Sunday, December 04, 2011

4 December 2011



via Skeptical Eye, "75 Years in Prison For Videotaping Police"
[the youtube link is here.]

(I've discussed this trend before: "The right to be forgotten.")


Thomas Rogers, in Salon: The Internet: Triumph of human evolution
The Web is more than just a powerful tool, it's our greatest adaptation. An expert explains why

The Internet allows us to do all kinds of things we never imagined possible. It lets us communicate with people across the world. We can learn whatever we want at the click of a button. We can navigate roads using our iPhones, and translate languages within seconds. It makes us smarter, and more versatile, and faster than ever. But the Web isn’t just a truly extraordinary invention, it is the apex of human evolution — and the ultimate evolutionary adaptation.

It may seem strange to think of the Web as part of the process of natural selection, but Raymond Neubauer, a professor at the University of Texas, doesn’t think so. In his far-reaching new book, “Evolution and the Emergent Self,” he argues that technology should be seen as part of our planet’s grand evolutionary narrative.


Neubauer's book sounds interesting, but I doubt I'll read it because of my limited time and budget. Although it occurs to me from what I gleaned from Rogers's article, that the prof is more likely channeling Hegel than Darwin, because I see several decades of devolution likely to be in store for us.

see also Ian Welsh, "Public Opinion is Irrelevant"

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4 Comments:

At December 05, 2011 7:15 AM, Blogger The Promiscuous Reader said...

When I read the word "expert," especially at Salon, I reach for my skepticism.

Whatever else may be true, Neubauer isn't talking about Darwinian evolution, he's talking about Spencerian evolution, and really about the pre-scientific Great Chain of Being. Darwinian evolution doesn't have an "apex." (That would also imply that there's now nowhere to go but down.)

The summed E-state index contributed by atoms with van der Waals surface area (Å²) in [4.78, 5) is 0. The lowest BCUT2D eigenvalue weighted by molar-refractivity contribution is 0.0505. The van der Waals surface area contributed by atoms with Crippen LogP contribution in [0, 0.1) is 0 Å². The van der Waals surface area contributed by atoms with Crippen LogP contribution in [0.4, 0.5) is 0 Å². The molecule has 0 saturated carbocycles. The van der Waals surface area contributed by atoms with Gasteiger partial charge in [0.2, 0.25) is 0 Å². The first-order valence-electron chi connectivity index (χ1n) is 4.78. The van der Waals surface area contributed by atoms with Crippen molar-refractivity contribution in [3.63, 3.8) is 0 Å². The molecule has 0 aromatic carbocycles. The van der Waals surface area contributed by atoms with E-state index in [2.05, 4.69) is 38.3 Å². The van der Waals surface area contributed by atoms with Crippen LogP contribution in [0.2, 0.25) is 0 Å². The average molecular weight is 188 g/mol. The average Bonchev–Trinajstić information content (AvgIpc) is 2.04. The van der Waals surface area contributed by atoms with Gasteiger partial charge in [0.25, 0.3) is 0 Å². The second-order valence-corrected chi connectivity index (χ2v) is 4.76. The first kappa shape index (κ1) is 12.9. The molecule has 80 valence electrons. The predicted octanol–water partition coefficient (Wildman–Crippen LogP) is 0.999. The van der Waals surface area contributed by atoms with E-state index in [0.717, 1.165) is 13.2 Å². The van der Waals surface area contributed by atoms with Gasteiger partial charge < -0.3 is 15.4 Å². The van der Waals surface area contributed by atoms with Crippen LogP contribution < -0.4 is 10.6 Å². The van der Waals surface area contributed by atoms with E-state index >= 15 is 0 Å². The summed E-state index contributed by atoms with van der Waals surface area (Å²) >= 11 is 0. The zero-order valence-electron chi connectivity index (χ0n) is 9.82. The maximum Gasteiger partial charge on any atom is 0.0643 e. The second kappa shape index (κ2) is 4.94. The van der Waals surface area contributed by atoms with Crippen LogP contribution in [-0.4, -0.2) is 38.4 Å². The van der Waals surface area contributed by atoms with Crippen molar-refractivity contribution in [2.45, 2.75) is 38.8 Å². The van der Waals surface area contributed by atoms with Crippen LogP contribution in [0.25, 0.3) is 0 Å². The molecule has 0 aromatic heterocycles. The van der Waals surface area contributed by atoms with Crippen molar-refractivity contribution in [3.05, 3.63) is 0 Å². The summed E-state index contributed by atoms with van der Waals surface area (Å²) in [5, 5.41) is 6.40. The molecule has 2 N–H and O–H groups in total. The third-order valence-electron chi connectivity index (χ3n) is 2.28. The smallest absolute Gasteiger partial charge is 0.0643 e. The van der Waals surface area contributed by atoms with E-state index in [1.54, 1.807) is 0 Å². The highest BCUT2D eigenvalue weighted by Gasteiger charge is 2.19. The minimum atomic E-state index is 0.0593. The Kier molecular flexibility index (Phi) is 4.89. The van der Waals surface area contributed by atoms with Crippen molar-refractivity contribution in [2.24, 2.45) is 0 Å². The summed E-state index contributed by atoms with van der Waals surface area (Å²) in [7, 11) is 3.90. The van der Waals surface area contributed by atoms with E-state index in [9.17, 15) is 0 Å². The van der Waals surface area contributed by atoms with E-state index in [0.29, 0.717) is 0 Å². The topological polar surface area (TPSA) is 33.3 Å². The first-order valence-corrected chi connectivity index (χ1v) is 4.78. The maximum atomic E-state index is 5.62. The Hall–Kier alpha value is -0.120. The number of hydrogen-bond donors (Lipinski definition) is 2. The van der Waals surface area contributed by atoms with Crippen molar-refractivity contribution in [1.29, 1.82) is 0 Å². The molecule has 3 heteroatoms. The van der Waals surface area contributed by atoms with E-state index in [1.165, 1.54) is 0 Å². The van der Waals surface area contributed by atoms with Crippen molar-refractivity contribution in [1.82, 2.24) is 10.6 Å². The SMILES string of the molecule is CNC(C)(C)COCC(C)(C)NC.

I'll take a closer look at the Salon piece, but it doesn't look like it's worth your time.

 
At December 05, 2011 1:29 PM, Blogger Jonathan Versen said...

Ha! Actually, I thought of you the other day when I read another Salon author interview, with a Rutgers prof who wrote a book called "Against Thrift" which sounded pretty ridiculous, and reminded me of how GWB urged people to go shopping when asked in 2001 what ordinary people should do about terrorism.

I found myself imagining you taking it down at This is So Takei.

http://www.salon.com/2011/12/01/the_argument_against_thrift/singleton/

Maybe I need to write a book too.

 
At December 05, 2011 4:56 PM, Blogger The Promiscuous Reader said...

Yeah, well, I think I'll pass on the "against thrift" piece. And the interview with Neubarer isn't even a good interview, but he hangs himself very neatly -- even uses a notorious creationist argument for nothing in particular, which he says nearly caused the book to be rejected by Columbia University Press. It sounds like the whole argument should have caused it to be rejected. (For example, there's no way the Internet can be called an "adaptation" in Darwinian theory.) Very often when I read academic writing, I wonder what standards could have been applied to lead to its acceptance for publication.

Anyway, I don't think the article is worth your time. I see no reason to read the book either, though it's in the library here and I could read it for free -- count yourself lucky you couldn't afford it.

 
At December 08, 2011 12:47 AM, Blogger Jonathan Versen said...

So I guess you're not that promiscuous a reader after all. Ha!

Anyway, I'm still reading Th' Status Seekers.

 

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